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Man Called Ove audioInvention of Wings audio“For me its a toss-up between  A Man Called Ove by Fredrik Backman and The Invention of Wings by Sue Monk Kidd.  I loved a  A Man Called Ove for its charm and feel good message about the importance of being a good person.  The narrator has a great delivery too.  The Invention of Wings was a wonderful historical fiction novel about the friendship between a wealthy Southern girl and a young slave.  Having two different narrators for the characters of Handful and Sarah really add to the story and make the characters come alive.”

-Lisa J., Readers’ Services Librarian

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Cutting for Stone by Abraham Verghese – The story grabbed me from the beginning… and the narrator’s voice was wonderful to listen to.

The Help by Kathryn Stockett – Another dimension was added to the book because of the dramatic readings of the actresses narrating it. I don’t think I would have noticed it had I just been reading it.

 A Walk in the Woods: Rediscovering America on the Appalachian Trail by Bill Bryson – I don’t think I would have had the patience to read this and probably would have skimmed over a lot of it but listening to it was a different experience in that you focus on each word and the rhythm of Bryson’s text.”

-Pam M., Assistant Library Director

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nightingale audio“I have 2 audio books for you:

The Nightingale by Kristin Hannah.- I enjoyed listening to it because it was an emotional and intense read. I felt more connected to the characters listening to them.

world war z audiobookWorld War Z  by Max Brooks – There are multiple narrators, most of them well known actors (Carl Reiner, Rob Reiner, Jerry Ryan, Mark  Hamill to name a few). It’s interesting because so many people are involved in this audiobook – which is a narrative about the war against zombies.”

-Stacey, Readers’ Services Librarian

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woman of independent means“I don’t get to listen to audiobooks very frequently, but I loved A Woman of Independent Means by Elizabeth Hailey Forsythe.  Since it is written in letter format, it is perfect as an audiobook.   I enjoyed it so much since it follows her life from childhood to the end.  It spans so much history (from the early 1900’s to the 1960’s) and her development from an innocent girl to a courageous, confident woman.”

-Sue Ann, Head of Children’s Services

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americanah“Here are 2 audiobooks:

Americanah by Chimamanda Ngozi Adichie:  This audiobook was beautifully narrated by Adjoa Andoh.  Her voice easily captured the language and culture of the main character’s home country, Nigeria, giving the listener an immersive experience.

me talk pretty one dayMe Talk Pretty One Day by David Sedaris:  This author/narrator is a humorist and comedian so I thought it would be better to listen to the book rather than read it.  I was right, with many laugh-out-loud scenes it made driving more enjoyable.”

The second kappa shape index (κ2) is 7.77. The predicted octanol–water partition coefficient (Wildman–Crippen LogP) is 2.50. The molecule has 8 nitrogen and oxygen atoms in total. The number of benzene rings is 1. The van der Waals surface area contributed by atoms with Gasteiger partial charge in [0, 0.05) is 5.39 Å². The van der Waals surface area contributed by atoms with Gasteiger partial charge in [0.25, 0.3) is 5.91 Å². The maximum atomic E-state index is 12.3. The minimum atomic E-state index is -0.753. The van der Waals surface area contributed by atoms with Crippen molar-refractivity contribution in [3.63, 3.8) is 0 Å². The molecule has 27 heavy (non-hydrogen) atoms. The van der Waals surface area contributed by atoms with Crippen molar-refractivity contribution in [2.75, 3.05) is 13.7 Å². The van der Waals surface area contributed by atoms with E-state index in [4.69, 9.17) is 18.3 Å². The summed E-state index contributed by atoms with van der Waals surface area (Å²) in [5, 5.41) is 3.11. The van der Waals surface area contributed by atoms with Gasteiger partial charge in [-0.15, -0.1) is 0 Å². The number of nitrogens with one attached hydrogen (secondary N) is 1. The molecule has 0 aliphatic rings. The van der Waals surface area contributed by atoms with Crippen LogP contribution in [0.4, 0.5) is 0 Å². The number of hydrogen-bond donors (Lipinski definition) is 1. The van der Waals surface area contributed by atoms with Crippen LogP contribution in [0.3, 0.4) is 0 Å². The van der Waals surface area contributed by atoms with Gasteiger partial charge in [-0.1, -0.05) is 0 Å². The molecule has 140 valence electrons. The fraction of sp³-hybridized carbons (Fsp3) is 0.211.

-Rosemarie B, Children’s Services Librarian

“For me it’s two mystery series, both by the same author: M. C. Beaton‘s Agatha Raisin and Hamish MacBeth series.  I started by listening  to the first of each a few years ago and I’m still at it.  I have read some of them in print but I enjoy them very much more in audio. I like listening to British accents and these have had every kind you could imagine. Plus they are often laugh out loud funny. I’m also enjoying listening to Robert Galbraith‘s (J. K. Rowling’s pseudonym) Cormoran Strike mystery series.  The reader, Robert Glenister, makes all the characters distinctive and Rowling is proving she’s no fluke.”

-Sonia, Reference, Librarian

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What are some of your favorite audiobooks?  Please tell us in the comments.

-posted by Sonia, Reference Services

Title Swap with Librarians

fireplace and chairs

Please join us on

Tuesday, September 1 at 1:30 PM for a

Title Swap with Librarians

Share tea, coffee and cookies, as well as your favorite titles with our Readers’ Services staff.  Join Lisa Caputo, Assistant Library Director, Lisa Jones, Stacey Levine and Ralph Guiteau, Readers’ Services Librarians for a fun hour of sharing the titles of our favorite books.

Looking for something particular?  Historical Fiction?  Romance?  Your next book club pick?   Ask the group … we promise you’ll leave with a list of great reads.  Not able to make the program?  No worries.  A list of the discussed titles will be left at each public service desk.  They will also be made available online on the Books and Reading section of our webpage.  We will be meeting on the 2nd floor right in front of our cozy fireplace.

We look forward to seeing you there!

This program is free and no registration is required.

– posted by Jackie, Readers’ Services